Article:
Interstellar (Film Review)

Nov 11, 2014
'Interstellar' -- the latest movie behind the brains of Jonathan and Christopher Nolan that delves deeper with the concept of time and black hole where no film has gone before. I have seen it twice, and though there are flaws that are pretty noticeable and how divisive moviegoers will be on it's ending, there's no denying it's still a great experience at the cinema. Toppled with intense performances by it's all-star cast, gorgeous looking visuals, and the unbelievable space travel sequences that are mind-blowing.

Unlike what other people would compare this film to, Alfonso Cuaron's Gravity, the Earth is presented as the wasteland. Corn was remaining source of energy to supply the mankind, and dirt has slowly wiping out everything we worked for. The space, and the far reaches of galaxy might be the only hope for our human race to survive; with potential habitable worlds that could conserve us.
Enter Matthew McConaughey's Cooper, a former engineer that is tasked to go up against Anne Hathaway, David Gyasi and Wes Bentley on an intergalactic voyage to the vast place of space and time, and also the family he is leaving behind.

This film being the most hyped film of the rest of 2014, the excitement that builds up with the movie is crazy, not only it is Christopher Nolan's comeback post-Batman trilogy, 'Interstellar' might have been the last few film we might see that's shot on traditional film. The outburst of film-buffs in my screening were present, with the giggles of the crowd every time a wideshot of space is projected on-screen. It's crazy.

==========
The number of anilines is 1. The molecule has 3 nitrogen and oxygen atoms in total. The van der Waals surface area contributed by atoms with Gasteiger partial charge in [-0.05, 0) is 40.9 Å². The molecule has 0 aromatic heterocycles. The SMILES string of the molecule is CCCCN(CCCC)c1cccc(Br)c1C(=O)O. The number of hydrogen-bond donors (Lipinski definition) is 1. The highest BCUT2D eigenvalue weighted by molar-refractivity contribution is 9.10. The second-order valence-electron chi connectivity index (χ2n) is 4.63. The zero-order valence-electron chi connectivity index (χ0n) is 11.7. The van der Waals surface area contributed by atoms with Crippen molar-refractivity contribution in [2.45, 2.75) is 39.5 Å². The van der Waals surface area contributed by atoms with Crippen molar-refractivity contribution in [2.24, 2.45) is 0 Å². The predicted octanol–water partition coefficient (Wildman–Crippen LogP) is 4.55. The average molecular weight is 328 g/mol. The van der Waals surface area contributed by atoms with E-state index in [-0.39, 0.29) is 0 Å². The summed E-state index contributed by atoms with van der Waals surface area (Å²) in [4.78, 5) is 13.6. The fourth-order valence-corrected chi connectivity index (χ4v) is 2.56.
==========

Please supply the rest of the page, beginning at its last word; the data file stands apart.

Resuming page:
It was a beautiful film. It truly is. And how the new technology and CGI was utilized in the film felt natural, without the second thoughts of actually looking like something that's made out a computer. The realism and gorgeousness of the artworks done by the effects team were spot-on. I honestly thought I was actually looking at what might be a real black hole. 

Add that to the IMAX 70mm format (You seriously need to see this film at this), which extends the awe-ness of the experience to a more groundbreaking scale. It's essentially like going to see 2001: A Space Odyssey as a kid.

The performance were great. Led by a fresh Oscar winner Matthew McConaughey, the McConaissance continues as he brings the movie to a high level of drama. The father-and-daughter relationship between him and Mackenzie Foy was so affecting, that I really wish the movie could've been better if it focuses more on that than making pitstops at space.
Recurring Nolan alumnus, Anne Hathaway and the great Michael Caine were no exception. The two also played father-and-daughter that needed more characterization. Same goes to Casey Affleck and Wes Bentley whom the audiences didn't bother that much whenever something "big" happens to them. 

The plot holes will be there. Nolan himself expressed his fair share of comments that the ending will indeed split the audiences into two. Pretty obvious since the ending really sets to a conclusion where it doesn't need to be. There is a scene halfway through the final act of the film (You'd already guess this one if you already saw the movie) where it could've been a lot perfect if it concludes there as it is. But it wants to delve more, and continued moving on for the next 10 or so minutes. That's just me.
Anyways, three hours didn't feel like a stretch at all since it really makes you continue to wonder scene-after-scene. It mightn't be as mind-boggling as Nolan's headhitters Inception or Memento, 'Interstellar' is still a heck of a ride through space and time. It has been a while wherein a mainstream film could cause more discussions and blown-up brains than this movie. A trippy experience at the cinema, indeed.

The geek rates it 8/10.
'Interstellar' is now showing in cinemas nationwide, and available in various formats (IMAX 70mm, IMAX Digital, 4DX, 35mm, Digital) from Warner Bros. Pictures Philippines!!

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